Written by Tola Ositelu
British-Nigerian activist Femi Nylander came to prominence as one of the leading voices of the Oxford University ‘Rhodes Must Fall’ campaign. In his latest venture as the subject of a documentary by Rob Lemkin, he pursues another anti-imperial preoccupation. Having had his imagination captured by Mr Kurtz from Joseph Conrad’s infamous Heart of Darkness, Nylander goes on a quest for the real life colonial sociopath on whom he’s supposedly based.
From the halls of his Oxbridge Alma Mater to West and Central Africa, Femi’s search leads him to senior French officer, Paul Voulet. Modern day Niger, the territory he helped his imperial masters to commandeer, is currently one of the least developed states in the world, according to the UN.
The memory of Voulet’s massacres is still raw in the villages his army ravaged. Beautiful Nigerien schoolgirls weep fresh tears over their slain ancestors. It’s a wound ripped open daily whilst France continues to exploit its former colony.
Lemkin’s African Apocalypse says as much about the complexities of post-colonial identities as it does about the barbarism of Empire. Nylander is of West African extraction but identifies as both English and European; a ‘beneficiary of Empire’. At times, it seems, he knowingly occupies the role of the wary Westerner, assessing the natives from an emotional and cultural distance. Even his Nigerien guides accuse him of being oddly detached. In Nylander’s defence, this is indicative of a paradox confronting the formerly colonised and their descendants based in the Global North.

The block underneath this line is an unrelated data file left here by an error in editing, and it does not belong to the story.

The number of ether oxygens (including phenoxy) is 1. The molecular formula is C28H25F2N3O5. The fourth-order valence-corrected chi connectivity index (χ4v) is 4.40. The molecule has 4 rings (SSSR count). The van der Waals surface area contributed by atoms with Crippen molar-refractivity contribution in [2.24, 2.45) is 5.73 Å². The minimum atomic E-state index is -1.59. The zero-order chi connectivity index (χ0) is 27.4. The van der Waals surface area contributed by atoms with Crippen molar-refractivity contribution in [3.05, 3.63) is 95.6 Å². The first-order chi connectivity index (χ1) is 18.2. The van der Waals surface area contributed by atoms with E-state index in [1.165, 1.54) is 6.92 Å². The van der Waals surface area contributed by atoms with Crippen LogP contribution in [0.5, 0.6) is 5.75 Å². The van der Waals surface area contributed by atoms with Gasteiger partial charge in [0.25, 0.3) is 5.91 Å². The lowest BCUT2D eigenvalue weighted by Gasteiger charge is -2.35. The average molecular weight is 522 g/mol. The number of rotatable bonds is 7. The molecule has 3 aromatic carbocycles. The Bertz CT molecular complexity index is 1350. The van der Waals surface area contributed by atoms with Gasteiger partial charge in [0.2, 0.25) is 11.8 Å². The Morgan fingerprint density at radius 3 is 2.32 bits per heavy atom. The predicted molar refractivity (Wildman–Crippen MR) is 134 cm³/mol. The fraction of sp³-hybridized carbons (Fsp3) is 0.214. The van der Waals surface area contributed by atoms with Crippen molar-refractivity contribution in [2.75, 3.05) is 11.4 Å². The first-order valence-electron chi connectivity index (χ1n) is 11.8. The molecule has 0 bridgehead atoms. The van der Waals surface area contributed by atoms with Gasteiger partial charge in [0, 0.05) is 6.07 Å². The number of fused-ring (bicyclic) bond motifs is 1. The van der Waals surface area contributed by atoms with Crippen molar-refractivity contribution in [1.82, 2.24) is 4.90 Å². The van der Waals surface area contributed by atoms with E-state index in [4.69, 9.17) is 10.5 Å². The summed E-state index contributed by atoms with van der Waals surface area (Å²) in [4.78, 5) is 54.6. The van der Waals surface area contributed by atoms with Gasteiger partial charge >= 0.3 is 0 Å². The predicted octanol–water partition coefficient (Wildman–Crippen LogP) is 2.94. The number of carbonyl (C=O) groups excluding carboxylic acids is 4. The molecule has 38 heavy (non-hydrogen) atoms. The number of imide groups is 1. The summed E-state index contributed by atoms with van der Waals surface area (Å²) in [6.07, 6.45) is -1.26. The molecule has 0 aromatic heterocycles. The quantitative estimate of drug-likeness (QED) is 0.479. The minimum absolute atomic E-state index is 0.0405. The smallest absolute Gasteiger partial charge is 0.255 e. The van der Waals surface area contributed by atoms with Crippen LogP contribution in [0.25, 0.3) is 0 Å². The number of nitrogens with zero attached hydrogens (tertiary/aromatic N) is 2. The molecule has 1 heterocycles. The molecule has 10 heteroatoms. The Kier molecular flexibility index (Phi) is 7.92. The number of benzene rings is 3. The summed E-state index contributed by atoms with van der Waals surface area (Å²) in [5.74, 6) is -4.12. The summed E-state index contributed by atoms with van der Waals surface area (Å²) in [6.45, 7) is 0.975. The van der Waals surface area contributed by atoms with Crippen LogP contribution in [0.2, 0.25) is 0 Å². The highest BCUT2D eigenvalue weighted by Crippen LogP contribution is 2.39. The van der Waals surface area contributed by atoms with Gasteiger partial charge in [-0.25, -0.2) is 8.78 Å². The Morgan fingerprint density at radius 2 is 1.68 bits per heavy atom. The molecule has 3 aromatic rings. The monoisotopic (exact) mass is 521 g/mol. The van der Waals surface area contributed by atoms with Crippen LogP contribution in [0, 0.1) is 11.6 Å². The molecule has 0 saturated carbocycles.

There is something self-consciously melodramatic about Nylander’s narration, almost comically so. He often monopolises the film’s focus such that it doesn’t always serve the central theme well. Femi speaks some French and appears to have also learned the local language. Whether for immersive purposes or affectation, it’s unclear.
A brief parenthesis is dedicated to how France still benefits from extracting uranium from Niger. There’s an upbeat story about homegrown solar panel tech and a brief epilogue referencing BLM.
However, not enough attention is given to tracing the link between colonialism past and present. In doing so, it denies Nigeriens, or at least their leaders, of agency. If European interference is overwhelmingly to blame for impoverishing Niger, it has been with the complicity of indigenous Quislings. Voulet might have helped start the fire but others have kept it burning.
Yet the shortcomings of African Apocalypse pale besides what it does achieve. That is, bringing to the fore another horrific, if little known, chapter in colonial history; as conveniently forgotten as the lives brutally cut short by Voulet and his men.
African Apocalypse is part of this year’s Virtual BFI Festival: 7-18 October 2020.
This review can also be found on on Tola’s blog.